Respirators with a high degree of filtration, for example 99%, provide the highest degree of protection. However, these protective equipment is much more expensive than medical masks, and if people change them infrequently, it can reduce their effectiveness.

How do medical masks and respirators filter the virus?
The filtering ability of medical masks and respirators is due to a non-woven filter cloth called meltblown. Its fibers are extremely thin, but the filtration, in addition to the density of the fibers, is also due to their special electrification. They attract viruses and bacteria and they stick to them. Prolonged use, as well as attempts to disinfect masks and respirators, reduce electrification and make them ineffective. Therefore, frequent replacement of masks or respirators is recommended.

Is the respirator valve useful or harmful?
For doctors working in the intensive care unit, the valve is an advantage because it facilitates the exhalation of air. The use of valve masks in public places is rather harmful because it violates the most important protective feature of the mask - to filter the exhaled air from a potentially infected person.

Appendix: Research

Summary of 45 studies from the US Department of Disaster Control and Prevention (CDC):
https://www.cdc.gov/coronavirus/2019-ncov/more/masking-science-sars-cov2.html
Experimental and epidemiological data support community masking to reduce the spread of SARS-CoV-2. The prevention benefit of masking is derived from the combination of source control and personal protection for the mask wearer.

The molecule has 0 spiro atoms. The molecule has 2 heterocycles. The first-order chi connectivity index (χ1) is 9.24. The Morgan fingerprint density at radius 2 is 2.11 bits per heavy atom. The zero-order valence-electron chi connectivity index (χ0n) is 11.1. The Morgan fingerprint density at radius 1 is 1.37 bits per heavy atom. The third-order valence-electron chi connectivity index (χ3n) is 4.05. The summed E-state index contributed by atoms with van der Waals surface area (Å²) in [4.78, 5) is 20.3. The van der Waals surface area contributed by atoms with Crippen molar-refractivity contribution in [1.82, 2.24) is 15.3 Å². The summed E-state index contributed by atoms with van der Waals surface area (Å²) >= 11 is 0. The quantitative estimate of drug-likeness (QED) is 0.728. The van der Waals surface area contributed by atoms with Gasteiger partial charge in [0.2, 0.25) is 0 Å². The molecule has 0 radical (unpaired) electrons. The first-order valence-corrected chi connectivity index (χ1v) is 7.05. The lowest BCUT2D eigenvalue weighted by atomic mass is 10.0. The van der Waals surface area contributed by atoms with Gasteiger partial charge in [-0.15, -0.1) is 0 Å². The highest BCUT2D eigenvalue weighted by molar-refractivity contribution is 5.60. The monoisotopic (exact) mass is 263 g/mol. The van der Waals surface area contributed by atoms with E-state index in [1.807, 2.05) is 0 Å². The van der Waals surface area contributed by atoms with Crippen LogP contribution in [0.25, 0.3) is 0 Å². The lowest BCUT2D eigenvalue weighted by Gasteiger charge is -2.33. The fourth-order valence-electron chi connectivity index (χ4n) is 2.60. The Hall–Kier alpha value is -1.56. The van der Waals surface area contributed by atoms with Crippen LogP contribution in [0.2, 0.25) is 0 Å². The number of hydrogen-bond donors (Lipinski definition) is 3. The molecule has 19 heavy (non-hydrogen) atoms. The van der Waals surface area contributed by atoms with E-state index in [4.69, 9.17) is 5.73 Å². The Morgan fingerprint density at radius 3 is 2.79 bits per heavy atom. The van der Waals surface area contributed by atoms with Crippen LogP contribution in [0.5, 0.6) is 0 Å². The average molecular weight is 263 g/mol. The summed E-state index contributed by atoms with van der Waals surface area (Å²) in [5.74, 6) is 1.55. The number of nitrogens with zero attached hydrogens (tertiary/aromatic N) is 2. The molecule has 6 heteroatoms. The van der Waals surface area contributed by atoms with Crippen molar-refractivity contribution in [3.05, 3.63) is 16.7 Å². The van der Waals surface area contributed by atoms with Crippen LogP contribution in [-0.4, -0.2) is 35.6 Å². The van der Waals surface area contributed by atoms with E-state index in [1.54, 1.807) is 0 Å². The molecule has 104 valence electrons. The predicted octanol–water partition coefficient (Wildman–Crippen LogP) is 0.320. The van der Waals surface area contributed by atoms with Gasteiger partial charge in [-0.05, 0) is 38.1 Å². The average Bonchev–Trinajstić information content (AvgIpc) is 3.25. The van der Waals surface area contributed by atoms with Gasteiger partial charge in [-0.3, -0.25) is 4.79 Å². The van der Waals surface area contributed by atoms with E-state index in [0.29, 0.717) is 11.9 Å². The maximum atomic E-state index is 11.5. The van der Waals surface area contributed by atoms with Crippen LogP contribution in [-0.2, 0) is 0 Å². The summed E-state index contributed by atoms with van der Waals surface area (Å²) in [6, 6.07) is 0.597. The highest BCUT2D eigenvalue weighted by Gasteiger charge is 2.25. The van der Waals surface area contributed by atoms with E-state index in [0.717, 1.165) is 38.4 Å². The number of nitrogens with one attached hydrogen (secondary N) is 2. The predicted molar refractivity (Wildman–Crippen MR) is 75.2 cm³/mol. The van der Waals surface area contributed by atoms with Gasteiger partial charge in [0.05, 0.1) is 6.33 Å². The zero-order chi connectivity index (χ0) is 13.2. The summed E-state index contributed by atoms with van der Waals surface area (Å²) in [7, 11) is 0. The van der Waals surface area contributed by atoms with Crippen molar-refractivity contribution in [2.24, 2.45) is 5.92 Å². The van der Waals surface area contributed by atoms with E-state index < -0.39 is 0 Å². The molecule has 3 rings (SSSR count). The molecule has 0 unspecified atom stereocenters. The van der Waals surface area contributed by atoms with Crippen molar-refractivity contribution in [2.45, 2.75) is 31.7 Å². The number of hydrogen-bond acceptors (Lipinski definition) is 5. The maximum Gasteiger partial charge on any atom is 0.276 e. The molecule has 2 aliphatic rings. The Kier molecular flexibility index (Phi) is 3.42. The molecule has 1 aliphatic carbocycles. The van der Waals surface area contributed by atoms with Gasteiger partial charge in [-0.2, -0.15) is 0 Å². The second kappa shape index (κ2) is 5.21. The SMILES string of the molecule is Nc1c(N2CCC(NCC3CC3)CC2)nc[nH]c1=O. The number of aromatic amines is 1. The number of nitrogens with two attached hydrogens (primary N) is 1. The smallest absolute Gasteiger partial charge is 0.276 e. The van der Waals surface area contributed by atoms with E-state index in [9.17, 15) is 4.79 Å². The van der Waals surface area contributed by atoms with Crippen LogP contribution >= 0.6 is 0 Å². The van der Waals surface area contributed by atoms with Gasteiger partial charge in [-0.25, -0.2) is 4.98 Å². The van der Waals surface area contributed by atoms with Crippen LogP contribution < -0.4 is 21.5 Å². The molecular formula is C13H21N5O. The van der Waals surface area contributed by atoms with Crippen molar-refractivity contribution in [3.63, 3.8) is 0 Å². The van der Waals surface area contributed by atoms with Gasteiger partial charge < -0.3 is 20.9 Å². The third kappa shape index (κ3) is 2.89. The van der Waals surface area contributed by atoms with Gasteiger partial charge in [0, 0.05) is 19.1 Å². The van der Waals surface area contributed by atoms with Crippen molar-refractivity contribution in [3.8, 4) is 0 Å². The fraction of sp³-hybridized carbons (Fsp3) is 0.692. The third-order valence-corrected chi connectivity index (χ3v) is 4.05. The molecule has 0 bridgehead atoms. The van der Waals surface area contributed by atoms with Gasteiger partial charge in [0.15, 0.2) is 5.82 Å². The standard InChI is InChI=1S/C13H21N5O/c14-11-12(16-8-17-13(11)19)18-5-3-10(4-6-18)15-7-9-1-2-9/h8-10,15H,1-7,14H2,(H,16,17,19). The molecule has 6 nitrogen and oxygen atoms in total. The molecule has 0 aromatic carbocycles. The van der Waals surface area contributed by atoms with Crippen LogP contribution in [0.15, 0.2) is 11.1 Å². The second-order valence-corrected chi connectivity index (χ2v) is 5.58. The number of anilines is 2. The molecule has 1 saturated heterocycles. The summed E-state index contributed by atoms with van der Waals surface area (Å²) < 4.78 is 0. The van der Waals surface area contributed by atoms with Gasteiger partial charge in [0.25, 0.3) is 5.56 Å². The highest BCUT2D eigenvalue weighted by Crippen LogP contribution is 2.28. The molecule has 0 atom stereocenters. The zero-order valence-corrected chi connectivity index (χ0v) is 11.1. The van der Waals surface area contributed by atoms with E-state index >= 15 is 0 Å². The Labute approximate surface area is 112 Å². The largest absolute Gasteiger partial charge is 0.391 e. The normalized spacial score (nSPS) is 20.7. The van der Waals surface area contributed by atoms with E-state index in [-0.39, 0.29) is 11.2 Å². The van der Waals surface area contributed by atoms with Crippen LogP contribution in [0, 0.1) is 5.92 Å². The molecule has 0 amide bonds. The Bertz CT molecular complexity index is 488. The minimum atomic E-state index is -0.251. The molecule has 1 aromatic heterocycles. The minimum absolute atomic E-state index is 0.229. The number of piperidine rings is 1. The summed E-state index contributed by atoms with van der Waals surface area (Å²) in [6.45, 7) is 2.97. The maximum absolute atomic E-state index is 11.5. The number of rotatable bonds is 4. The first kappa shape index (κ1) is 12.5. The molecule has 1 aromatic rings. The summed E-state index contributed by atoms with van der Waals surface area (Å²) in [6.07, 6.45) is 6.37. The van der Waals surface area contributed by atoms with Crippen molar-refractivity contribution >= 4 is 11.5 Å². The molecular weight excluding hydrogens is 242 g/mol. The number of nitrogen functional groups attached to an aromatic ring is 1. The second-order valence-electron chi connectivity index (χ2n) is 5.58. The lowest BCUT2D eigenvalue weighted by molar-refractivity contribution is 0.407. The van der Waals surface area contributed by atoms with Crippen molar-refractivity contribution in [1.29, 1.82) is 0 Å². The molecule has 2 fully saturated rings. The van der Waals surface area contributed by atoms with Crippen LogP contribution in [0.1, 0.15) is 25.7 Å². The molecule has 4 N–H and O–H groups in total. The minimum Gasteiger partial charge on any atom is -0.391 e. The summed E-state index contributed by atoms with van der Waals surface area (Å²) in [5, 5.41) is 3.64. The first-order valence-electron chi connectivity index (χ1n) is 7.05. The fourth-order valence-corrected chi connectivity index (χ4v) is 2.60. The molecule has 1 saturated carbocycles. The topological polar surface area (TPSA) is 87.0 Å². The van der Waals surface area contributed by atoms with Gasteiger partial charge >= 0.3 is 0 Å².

Study in Germany on the effectiveness of masks as a public measure:
http://ftp.iza.org/dp13319.pdf
We believe that the reduction in the growth rates of infections by 40% to 60% is our best
estimate of the effects of face masks.

Systematized review of previous studies:
https://www.ncbi.nlm.nih.gov/pmc/articles/PMC7191274/
Experimental and epidemiological data support community masking to reduce the spread of SARS-CoV-2. The prevention benefit of masking is derived from the combination of source control and personal protection for the mask wearer. The relationship between source control and personal protection is likely complementary and possibly synergistic14, so that individual benefit increases with increasing community mask use.

Here is a study that compares medical masks with fabric masks:
https://bmjopen.bmj.com/content/5/4/e006577
This study is the first RCT of cloth masks, and the results caution against the use of cloth masks. This is an important finding to inform occupational health and safety. Moisture retention, reuse of cloth masks and poor filtration may result in increased risk of infection.

Another study comparing medical masks with those of ordinary fabrics:
https://www.researchgate.net/publication/258525804_Testing ... Homemade_Masks_Would_They_Protect_in_an_Influenza_Pandemic
An improvised face mask should be viewed as the last possible alternative if a supply of commercial face masks is not available, irrespective of the disease against which it may
be required for protection.

Research - medical masks against respirators
https://pubmed.ncbi.nlm.nih.gov/32246890/
Low certainty evidence suggests that medical masks and N95 respirators offer similar protection against viral respiratory infection including coronavirus in healthcare workers during non-aerosol-generating care. Preservation of N95 respirators for high-risk, aerosol-generating procedures in this pandemic should be considered when in short supply.

Second study - medical masks against respirators
https://jamanetwork.com/journals/jama/fullarticle/2749214
Among outpatient HCP, N95 respirators vs medical masks as worn by participants in this trial resulted in no significant difference in the incidence of laboratory-confirmed influenza.

Third study - medical masks against respirators
https://www.ncbi.nlm.nih.gov/pmc/articles/PMC7228345/
The use of N95 respirators compared with surgical masks is not associated with a lower risk of laboratory‐confirmed influenza. It suggests that N95 respirators should not be recommended for general public and nonhigh‐risk medical staff those are not in close contact with influenza patients or suspected patients.

◥✥◤

Add your comment

 Name
 Email
 Site